Root Maggots

Onion Maggot (Delia antiqua) Larvae, Adult, and DamageOnion Maggot (Delia antiqua)
Larvae, Adult, and Damage
Cabbage Maggot (Delia radicum) Larvae, Adult, and DamageCabbage Maggot (Delia radicum) Larvae, Adult, and Damage
Seedcorn Maggot  (Delia platura) Larvae, Adult, and DamageSeedcorn Maggot (Delia platura) Larvae, Adult, and Damage
Garden with Raised BedsGarden with Raised Beds


  • Brassicas
  • Corn
  • Radish
  • Broccoli
  • Beet
  • Turnip
  • Onion


Onion maggots (Delia antiqua) and cabbage maggots (Delia radicum) look very similar and are most easily distinguished by the crops they attack. Adult flies are slightly smaller and more slender than houseflies with longer legs and overlapped wings at rest. Eggs are oblong and white in color. Seedcorn maggot (Delia platura) adult flies are slender and grayish black in color. Eggs are oblong and white in color.

Other root maggots:
Bean seed maggot (Delia florigela)
Radish root maggot (Delia planipalpis)
Sugar Beet root maggot (Tetanops myopaeformis)


Egg | Larvae | Pupa | Adult
Most root maggots tend to pupate overwinter in crop debris and soil. Adults emerge in early May, and mated females lay eggs in the soil at the base of host plants. Small maggots hatch in 4-10 days and immediately burrow into the stem of the host plant. After about 3 weeks, mature larvae leave the stems and pupate in the soil close to the soil surface. About 2 weeks later, adult flies emerge and lay eggs for another generation. Larvae from this generation feed on roots or stems and develop into the overwintering pupae.


Root maggot larvae feed on the roots and tunnel into the seeds of vegetable crops. Tunnels provide an entry for decay, fungi, and bacteria. Damaged plants show wilting, reduced growth, and lighter green plant parts. Seedlings and young plants are most vulnerable while healthy plants can tolerate moderate infestations.


  • Monitor for signs of maggot damage, such chlorosis and reduced growth, in emerged plants.
  • If maggot damage is suspected, pull up affected plants and check the roots and soil to confirm maggot presence.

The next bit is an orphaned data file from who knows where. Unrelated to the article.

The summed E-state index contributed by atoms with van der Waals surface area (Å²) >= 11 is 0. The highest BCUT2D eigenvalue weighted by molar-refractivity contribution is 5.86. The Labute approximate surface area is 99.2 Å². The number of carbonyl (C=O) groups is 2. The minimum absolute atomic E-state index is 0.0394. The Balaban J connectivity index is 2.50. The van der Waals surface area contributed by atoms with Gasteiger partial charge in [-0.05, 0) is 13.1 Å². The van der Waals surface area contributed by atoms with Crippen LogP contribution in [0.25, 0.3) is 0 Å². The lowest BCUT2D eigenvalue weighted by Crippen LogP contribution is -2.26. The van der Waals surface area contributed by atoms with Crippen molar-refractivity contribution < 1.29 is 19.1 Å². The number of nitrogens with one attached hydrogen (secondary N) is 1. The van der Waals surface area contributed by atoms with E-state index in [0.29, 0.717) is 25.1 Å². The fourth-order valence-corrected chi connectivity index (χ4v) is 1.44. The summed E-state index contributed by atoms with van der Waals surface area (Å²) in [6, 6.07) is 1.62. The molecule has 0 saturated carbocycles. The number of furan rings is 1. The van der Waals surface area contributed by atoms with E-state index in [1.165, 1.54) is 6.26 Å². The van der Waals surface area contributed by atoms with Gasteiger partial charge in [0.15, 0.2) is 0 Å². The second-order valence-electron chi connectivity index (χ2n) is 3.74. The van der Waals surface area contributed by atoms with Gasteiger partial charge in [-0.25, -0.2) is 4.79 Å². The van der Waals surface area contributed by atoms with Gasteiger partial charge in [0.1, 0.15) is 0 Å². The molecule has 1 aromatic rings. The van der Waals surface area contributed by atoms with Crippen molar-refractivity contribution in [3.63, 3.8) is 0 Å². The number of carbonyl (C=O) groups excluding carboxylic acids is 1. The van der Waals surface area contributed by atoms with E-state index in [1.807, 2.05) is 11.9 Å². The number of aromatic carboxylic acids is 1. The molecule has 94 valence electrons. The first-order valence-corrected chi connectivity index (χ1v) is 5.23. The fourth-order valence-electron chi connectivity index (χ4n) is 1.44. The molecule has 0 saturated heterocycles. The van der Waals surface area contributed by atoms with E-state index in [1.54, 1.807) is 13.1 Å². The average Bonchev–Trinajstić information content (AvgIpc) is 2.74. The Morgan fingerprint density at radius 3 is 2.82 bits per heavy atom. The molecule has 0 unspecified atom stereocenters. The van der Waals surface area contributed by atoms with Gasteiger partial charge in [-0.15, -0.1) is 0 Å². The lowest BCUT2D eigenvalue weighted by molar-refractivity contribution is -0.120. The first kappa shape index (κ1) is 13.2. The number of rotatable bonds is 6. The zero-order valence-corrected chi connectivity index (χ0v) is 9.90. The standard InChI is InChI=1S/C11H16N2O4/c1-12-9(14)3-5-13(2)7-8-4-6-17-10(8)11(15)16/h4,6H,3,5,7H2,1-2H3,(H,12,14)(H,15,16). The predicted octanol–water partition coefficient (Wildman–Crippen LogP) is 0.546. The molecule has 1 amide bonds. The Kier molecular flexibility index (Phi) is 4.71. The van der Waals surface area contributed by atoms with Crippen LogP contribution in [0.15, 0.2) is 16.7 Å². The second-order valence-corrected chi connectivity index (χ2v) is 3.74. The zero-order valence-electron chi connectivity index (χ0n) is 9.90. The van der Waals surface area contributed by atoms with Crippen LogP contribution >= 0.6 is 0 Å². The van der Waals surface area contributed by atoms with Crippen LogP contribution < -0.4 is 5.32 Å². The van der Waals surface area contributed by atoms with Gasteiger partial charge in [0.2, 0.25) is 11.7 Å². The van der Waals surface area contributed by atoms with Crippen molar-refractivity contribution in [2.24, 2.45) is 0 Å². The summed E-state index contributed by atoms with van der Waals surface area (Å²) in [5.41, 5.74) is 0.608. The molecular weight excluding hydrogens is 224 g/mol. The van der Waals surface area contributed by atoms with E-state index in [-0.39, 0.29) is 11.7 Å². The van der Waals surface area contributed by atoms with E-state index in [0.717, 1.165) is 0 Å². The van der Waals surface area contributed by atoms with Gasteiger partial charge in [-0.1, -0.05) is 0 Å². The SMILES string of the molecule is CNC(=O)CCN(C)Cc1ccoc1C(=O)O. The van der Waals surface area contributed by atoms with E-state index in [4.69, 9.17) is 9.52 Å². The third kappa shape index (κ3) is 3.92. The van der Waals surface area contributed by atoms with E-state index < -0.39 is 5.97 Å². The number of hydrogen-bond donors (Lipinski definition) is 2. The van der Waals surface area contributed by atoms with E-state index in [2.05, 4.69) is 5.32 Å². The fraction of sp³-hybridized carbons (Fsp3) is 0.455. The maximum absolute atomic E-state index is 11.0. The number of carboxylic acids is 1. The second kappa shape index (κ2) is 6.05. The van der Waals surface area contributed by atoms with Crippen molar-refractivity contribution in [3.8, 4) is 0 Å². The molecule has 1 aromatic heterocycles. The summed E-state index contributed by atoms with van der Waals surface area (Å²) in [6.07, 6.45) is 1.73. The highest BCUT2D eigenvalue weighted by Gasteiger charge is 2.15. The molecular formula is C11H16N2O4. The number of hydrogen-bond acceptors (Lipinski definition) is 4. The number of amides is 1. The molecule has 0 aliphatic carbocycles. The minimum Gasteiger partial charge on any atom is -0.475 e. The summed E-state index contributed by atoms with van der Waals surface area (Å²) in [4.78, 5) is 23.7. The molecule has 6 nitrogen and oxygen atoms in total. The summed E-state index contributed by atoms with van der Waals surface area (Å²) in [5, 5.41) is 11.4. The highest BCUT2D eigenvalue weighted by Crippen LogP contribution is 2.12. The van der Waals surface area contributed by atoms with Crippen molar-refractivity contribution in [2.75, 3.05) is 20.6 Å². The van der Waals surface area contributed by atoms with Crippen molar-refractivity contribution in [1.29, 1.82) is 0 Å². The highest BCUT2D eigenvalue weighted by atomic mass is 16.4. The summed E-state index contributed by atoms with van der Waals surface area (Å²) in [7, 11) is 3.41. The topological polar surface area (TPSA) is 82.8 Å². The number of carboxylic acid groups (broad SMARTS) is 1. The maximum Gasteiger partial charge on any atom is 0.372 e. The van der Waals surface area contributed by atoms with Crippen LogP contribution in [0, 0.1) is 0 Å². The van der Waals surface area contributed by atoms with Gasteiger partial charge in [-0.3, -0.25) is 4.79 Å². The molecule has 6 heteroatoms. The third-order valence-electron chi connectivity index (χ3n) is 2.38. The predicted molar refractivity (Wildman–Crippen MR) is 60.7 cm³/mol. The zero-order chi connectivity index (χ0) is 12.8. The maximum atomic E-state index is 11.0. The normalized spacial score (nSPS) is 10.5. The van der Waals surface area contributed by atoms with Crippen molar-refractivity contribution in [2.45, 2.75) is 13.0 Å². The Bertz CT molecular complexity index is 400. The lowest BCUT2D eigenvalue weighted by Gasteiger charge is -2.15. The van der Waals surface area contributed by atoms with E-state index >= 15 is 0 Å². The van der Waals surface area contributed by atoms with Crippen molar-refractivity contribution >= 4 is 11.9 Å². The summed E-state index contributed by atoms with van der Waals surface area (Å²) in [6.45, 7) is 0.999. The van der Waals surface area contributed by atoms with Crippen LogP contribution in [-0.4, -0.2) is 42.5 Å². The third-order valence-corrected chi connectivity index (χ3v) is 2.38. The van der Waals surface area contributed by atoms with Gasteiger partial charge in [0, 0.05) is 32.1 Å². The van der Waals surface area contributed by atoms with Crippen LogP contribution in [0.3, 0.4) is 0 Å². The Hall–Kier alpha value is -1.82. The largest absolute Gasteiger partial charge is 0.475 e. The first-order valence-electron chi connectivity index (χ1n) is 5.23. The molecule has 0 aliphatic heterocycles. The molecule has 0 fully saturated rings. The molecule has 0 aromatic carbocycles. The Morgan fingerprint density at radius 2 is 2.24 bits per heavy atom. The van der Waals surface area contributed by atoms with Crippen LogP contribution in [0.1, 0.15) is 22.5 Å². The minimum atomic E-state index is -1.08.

• Rotate crops. Plant susceptible hosts as far away as possible from where they were planted the previous year.
  • Use a set of drag chains when direct-seeding susceptible crops. Drag chains can help eliminate moisture where seeds have just been planted. Adult flies may be more attracted to moist areas for egg-laying.
  • Be aware of cabbage maggots in cool, wet spring weather. These conditions are more favorable for cabbage maggot development.
  • Plant seeds into raised soil beds to promote soil drying and warming, and discourage egg-laying by cabbage maggots.
  • Immediately after harvest, destroy or disc under crop residues. Maggots are able to survive for an extended time in crop residues.
  • When several rows of seedlings are infested, remove them and replant.


Fumigate or treat infested soil before planting. In areas where maggots causes economic injury, treat with a band of insecticide at the base of the plant at the time of planting or transplanting.

Precautionary Statement: Utah State University and its employees are not responsible for the use, misuse, or damage caused by application or misapplication of products or information mentioned in this document. All pesticides are labeled with ingredients, instructions, and risks, and not all are registered for edible crops. “Restricted use” pesticides may only be applied by a licensed applicator. The pesticide applicator is legally responsible for proper use. USU makes no endorsement of the products listed in this publication.